When one counts the number and variety of warships that the PLAN is likely to have in commission by around 2020, China will have both the largest navy in the world (by combatant, underway replenishment, and submarine ship count) and the second most capable “far seas” navy in the world. The total “far seas” capable warships/Underway replenishment/submarines forecast to be in PLAN’s inventory around 2020 total between 95 and 104 major warships. If one adds this number to the 175-odd warships/submarines the PLAN has commissioned since 2000 that are largely limited to near seas operations and likely will still be in active service through 2020, the total PLAN warship/replenishment/submarine strength circa 2020 is in the range of 265-273, all of which are homeported in China.
How large will the PLAN become?
We don’t know how large the PLAN will become. This is the biggest uncertainty when considering China’s maritime power goal, because China has not revealed that number.
The China Coast Guard (CCG)
The China Coast Guard already has the world’s largest maritime law enforcement fleet. As of this writing, the Office of Naval Intelligence counts 95 large (out of a total 205) hulls in China’s coast guard. Chinese commentators believe that China cannot be considered a maritime power until it operates a “truly advanced” maritime law enforcement force. The key will be the successful integration of the discrete bureaucratic entities that have been combined to form the coast guard, and much work remains to be done on this score.
The maritime militia—the third coercive element of China’s maritime power
One of the most important findings of this project is the heretofore underappreciated role that China’s maritime militia plays, especially in the South China Sea. Often, it is China’s first line of defense in the maritime arena. It has allowed China to harass foreign fishermen and defy other coast guards without obviously implicating the Chinese state.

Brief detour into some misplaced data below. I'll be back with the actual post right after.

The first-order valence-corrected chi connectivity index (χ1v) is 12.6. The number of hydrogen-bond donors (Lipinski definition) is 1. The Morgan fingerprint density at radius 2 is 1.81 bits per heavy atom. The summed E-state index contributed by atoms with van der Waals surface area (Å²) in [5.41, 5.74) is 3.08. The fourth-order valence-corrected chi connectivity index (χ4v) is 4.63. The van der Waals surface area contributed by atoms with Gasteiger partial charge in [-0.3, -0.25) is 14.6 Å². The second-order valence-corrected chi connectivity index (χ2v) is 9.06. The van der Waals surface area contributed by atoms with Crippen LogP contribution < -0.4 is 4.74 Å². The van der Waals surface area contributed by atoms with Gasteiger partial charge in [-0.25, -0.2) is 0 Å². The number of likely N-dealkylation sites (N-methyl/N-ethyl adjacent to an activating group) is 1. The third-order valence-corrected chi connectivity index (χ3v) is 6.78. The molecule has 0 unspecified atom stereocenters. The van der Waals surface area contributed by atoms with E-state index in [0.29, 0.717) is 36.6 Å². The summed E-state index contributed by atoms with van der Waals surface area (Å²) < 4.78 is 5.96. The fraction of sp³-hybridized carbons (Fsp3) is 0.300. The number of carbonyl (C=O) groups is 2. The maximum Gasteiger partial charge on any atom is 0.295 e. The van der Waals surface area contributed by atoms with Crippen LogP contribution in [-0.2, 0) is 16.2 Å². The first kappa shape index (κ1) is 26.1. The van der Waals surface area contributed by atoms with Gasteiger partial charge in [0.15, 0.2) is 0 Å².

Shipbuilding and China as a maritime power
China became the world leader in merchant shipbuilding in 2010. For the last several years, global demand has shrunk significantly, and China, along with other builders around the world, now faces the reality that it must shed builders and exploit economies of scale by consolidating and creating mega-yards. In short, for China “… to move from a shipbuilding country to shipbuilding power,” it has to focus on quality above quantity.
China’s merchant marine
China’s current merchant fleet is already world class. Beijing’s goal is to be self-sufficient in sea trade. During the past 10 years, the China-owned merchant fleet has more than tripled in size. In response to the Party’s decision for China to become a maritime power, the Ministry of Transport published plans for an even more competitive, efficient, safe, and environmentally friendly Chinese shipping system by 2020.
Fishing is an element of China’s maritime power
China is by far the world’s biggest producer of fishery products (live fishing and aquaculture). It has the largest fishing fleet in the world, with close to 700,000 motorized fishing vessels, some 200,000 of which are marine (sea-going) with another 2,460 classified as distant-water (i.e., global, well beyond China’s seas) in 2014. The fishing industry is now viewed in strategic terms; it has a major role in safeguarding national food security and expanding China’s marine economy.